How to Find the Encryption Key for a Wireless Network on Windows XP

by Randall Blackburn

The Windows XP operating system hides the encryption keys for all wireless networks. The encryption keys, also known as network passphrases, are covered by a series of asterisks when you view your wireless connections. However, you can find the encryption key by logging on to the router’s administrative interface and checking the Wireless Settings for the network.

Open a Web browser, type the IP address for the router interface into the address bar, and then press “Enter.” The IP address for the router is either or, depending on the brand. Generally, Linksys routers use and Netgear routers use

Log in to the router’s interface with administrator’s credentials. For Linksys routers, leave the administrator user ID field blank and use the default password “admin” (without the quotes). For Netgear routers, the administrator user ID is “admin” and the password is “password” by default (again, without the quotes).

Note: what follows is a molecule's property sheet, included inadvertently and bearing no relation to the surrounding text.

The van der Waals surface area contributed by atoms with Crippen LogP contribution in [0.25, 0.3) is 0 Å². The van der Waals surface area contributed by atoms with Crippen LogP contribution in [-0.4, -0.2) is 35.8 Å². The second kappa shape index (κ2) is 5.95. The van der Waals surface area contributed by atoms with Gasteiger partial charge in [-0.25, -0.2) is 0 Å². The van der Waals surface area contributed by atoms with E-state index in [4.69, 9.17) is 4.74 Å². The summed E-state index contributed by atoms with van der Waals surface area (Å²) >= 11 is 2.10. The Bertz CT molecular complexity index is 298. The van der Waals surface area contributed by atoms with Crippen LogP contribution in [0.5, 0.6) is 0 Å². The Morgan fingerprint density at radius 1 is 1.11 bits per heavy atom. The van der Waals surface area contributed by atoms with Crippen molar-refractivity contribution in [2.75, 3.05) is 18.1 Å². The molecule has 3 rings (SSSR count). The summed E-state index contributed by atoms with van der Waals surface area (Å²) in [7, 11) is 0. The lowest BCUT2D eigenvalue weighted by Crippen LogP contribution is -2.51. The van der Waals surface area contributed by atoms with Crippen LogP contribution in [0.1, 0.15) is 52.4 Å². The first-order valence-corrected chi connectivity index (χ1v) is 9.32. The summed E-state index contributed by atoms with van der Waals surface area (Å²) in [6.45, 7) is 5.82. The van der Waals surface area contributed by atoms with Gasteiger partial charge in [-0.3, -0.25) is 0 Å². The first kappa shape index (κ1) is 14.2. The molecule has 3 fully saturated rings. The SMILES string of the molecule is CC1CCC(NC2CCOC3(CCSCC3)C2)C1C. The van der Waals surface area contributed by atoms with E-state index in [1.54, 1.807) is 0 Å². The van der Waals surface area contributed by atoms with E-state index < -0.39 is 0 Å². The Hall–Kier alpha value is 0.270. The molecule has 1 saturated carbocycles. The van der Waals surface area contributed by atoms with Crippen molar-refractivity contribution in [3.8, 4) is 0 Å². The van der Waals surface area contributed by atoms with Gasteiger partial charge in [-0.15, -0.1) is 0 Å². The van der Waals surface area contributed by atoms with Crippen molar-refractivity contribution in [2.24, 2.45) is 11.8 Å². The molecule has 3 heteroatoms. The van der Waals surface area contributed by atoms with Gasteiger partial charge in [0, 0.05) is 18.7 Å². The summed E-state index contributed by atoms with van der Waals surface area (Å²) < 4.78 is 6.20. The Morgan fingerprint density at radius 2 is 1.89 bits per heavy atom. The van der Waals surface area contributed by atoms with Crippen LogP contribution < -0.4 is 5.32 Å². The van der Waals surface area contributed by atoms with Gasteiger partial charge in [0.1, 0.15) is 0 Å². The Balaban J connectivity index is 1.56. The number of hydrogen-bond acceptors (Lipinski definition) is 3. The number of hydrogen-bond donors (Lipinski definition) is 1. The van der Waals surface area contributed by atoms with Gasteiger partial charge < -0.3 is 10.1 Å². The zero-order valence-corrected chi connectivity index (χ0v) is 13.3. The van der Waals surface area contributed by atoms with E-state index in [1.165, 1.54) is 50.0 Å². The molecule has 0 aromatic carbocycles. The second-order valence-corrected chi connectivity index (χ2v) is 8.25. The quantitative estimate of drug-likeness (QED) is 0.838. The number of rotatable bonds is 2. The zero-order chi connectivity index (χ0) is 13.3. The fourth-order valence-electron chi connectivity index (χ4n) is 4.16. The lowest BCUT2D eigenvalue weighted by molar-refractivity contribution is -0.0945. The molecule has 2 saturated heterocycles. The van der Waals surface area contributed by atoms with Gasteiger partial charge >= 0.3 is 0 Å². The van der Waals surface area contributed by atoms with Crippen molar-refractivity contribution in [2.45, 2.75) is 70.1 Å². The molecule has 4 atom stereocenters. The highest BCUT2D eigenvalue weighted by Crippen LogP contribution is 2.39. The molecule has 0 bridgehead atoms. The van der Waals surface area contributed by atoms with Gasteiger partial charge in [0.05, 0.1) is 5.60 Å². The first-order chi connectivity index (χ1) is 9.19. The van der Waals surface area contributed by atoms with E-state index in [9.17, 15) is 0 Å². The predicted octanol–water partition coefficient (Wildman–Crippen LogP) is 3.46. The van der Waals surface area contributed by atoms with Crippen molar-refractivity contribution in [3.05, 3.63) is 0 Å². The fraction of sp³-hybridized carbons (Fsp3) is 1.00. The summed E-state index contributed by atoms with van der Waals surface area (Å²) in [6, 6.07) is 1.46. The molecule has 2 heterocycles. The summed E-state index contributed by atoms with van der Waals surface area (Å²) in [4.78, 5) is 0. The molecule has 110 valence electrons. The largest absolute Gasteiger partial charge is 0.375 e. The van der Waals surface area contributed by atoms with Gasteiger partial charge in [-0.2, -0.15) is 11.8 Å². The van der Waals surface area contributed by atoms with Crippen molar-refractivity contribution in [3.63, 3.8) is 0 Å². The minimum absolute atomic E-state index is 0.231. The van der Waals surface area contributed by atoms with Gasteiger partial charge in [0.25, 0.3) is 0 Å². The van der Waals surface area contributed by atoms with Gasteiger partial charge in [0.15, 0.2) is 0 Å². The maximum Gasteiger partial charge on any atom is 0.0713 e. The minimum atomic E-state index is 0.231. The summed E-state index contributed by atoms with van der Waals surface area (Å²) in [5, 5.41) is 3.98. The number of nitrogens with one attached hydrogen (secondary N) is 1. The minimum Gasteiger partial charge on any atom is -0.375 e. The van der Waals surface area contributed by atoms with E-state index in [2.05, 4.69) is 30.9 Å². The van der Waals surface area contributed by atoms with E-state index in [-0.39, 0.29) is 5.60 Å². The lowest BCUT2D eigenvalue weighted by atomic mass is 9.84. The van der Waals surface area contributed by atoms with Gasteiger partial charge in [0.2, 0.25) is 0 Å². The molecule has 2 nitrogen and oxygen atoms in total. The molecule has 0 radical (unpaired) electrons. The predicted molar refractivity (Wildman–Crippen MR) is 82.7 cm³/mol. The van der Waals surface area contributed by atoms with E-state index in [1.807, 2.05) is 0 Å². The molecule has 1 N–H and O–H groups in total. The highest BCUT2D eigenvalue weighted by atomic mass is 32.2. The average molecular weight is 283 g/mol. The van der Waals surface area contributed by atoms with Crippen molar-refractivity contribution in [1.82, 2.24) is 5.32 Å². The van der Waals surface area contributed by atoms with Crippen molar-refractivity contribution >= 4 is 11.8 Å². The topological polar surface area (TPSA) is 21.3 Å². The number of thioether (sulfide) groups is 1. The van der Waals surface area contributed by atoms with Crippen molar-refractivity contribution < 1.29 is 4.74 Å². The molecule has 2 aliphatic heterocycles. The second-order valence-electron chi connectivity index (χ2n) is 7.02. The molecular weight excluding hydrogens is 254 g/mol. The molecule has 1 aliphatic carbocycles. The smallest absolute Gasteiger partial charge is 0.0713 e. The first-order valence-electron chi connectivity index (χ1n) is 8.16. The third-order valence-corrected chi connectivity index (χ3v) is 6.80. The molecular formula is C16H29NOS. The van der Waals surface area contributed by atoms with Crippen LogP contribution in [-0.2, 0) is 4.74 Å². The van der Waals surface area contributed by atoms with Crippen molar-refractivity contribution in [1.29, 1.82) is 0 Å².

Click the “Wireless” tab, and then click the “Wireless Security” option on the top navigation bar in the Linksys interface. For the Netgear interface, click the “Wireless Settings” option in the left navigation menu. The Wireless configuration page opens.

Scroll down the Wireless Settings or Wireless Security page and locate the encryption key. The encryption key is listed next to either the “Key 1“ entry or the “WPA Shared Key” entry, depending on the type of security configured for the router. WEP encryption is listed as the "Key 1" entry and WPA/WPA2 security is listed as the "WPA Shared Key."


  • You can reset the router back to factory default settings by pressing and holding the “Reset” button on the router for five seconds. Resetting the router reverts the login information back to the factory defaults and deletes existing security keys.
  • For 2Wire routers, the default WEP encryption key is printed on a label on the bottom of the router.

About the Author

Randall Blackburn has worked for several Fortune 1000 companies as a technical writer over the past seven years. He has produced a wide variety of technical documentation, including detailed programming specifications and research papers. Randall has also acquired several years' experience writing web content. Randall lives and works in Austin, TX.

Photo Credits

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